A couple months back, wewrote about
Metro receiving notification from the Federal Transit Administration, saying Metro had violated federal civil rights laws, but we hadn't seen a draft of the preliminary report. Now we have, and, apparently, Metro hasn't been too concerned with the federal laws.
According to the report, "the general consensus among the staff was that there was little to no awareness of METRO's Title VI Program," a program designed to ensure that Metro doesn't discriminate based on race, color, or national origin, and it evaluates the "social and economic effects of programs and activities on minority populations and low-income populations."
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Furthermore, the report says, no one on staff interviewed by the FTA even knew that there was a person or department where Title VI complaints should be directed.
Tom Bazan, a Houston resident whose name should be familiar to people who follow Metro, obtained the report from the FTA, but since a lot of information has been redacted from the draft, he feels that the agency is still stonewalling him.
Metro enticed one of our tenants away, and attempted to get others to move also, even before the property was sold to them -- even before federal funds were released for this project... A week after Hurricane Ike, while our lights were still out, two gentlemen from Metro came to my door, looking for tenants to move. We were still reeling from the aftermath of Ike... We were still without power... They added insult to our misery.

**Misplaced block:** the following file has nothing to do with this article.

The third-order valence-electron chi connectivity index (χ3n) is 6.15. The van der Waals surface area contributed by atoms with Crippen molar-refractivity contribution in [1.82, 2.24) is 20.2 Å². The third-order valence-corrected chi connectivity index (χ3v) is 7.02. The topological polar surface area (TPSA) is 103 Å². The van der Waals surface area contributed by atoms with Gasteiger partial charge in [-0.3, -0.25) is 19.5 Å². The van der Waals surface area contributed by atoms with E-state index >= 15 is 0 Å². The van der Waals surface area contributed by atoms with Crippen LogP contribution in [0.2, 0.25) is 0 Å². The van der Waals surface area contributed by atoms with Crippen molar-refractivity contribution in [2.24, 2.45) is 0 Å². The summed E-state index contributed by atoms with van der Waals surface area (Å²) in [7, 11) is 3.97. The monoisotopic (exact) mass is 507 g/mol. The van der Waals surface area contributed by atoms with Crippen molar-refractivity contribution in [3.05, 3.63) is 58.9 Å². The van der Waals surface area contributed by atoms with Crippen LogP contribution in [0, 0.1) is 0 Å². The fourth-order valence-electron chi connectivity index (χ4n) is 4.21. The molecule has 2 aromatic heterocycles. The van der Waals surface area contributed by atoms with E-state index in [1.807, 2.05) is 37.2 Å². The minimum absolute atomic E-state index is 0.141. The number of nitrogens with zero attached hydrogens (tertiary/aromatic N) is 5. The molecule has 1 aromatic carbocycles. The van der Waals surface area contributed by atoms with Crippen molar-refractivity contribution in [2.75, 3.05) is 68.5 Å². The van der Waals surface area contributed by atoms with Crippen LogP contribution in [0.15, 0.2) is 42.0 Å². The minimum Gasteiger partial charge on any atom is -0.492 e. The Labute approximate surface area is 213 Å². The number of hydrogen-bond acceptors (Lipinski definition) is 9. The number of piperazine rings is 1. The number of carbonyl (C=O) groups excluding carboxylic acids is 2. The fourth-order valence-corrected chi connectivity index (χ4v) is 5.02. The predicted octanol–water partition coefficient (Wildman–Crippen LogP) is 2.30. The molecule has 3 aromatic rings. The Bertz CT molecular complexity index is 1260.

The FTA also conducted community interviews and found:
There was overwhelming concern regarding whether METRO will follow through on its statements to ensure that there will be access to the businesses and promised signage on the construction routes. This issue was of particular concern in the African American communities. While METRO had provided assurances, it was noted that nothing in writing had been presented to these businesses to confirm that firm plans have been put in place.
Other concerns include the bus stops in Hispanic neighborhoods being placed in front of bars, drivers not stopping for riders in minority neighborhoods, and "particular concerns for the safety and welfare of women and children."
The draft of the report doesn't included any recommendations for how Metro should go about fixing the problems, and until the final report is released, we won't know. We're waiting for word from the FTA about when the final report should be finished.
We're also waiting for a response from Metro, and we'll be sure to update when we can.
Update: Raequel Roberts, a Metro spokeswoman, responded to our questions about the report and said that Metro has responded to the FTA report, adding that the agency's final report is complete. (The FTA hasn't responded to Hair Balls.)
As far as staff members' lack of knowledge about the Title VI Program, Roberts said that the FTA selected only three people to interview, as a sample. "We spend considerable efforts communicating with our staff about federal, state and local policies and programs and have already implemented new measures to address those areas highlighted in the report," she said via e-mail.
In response to the community interview findings, Roberts said, "We have expressed verbally and in writing our commitment to local businesses our desire to minimize the impacts of construction, including the placement of signage for local businesses."
Roberts concluded, "Compliance Reviews provide opportunities to enhance programs, such as METRO's Title VI Program. We look forward to using these recommendations to provide better service to the community."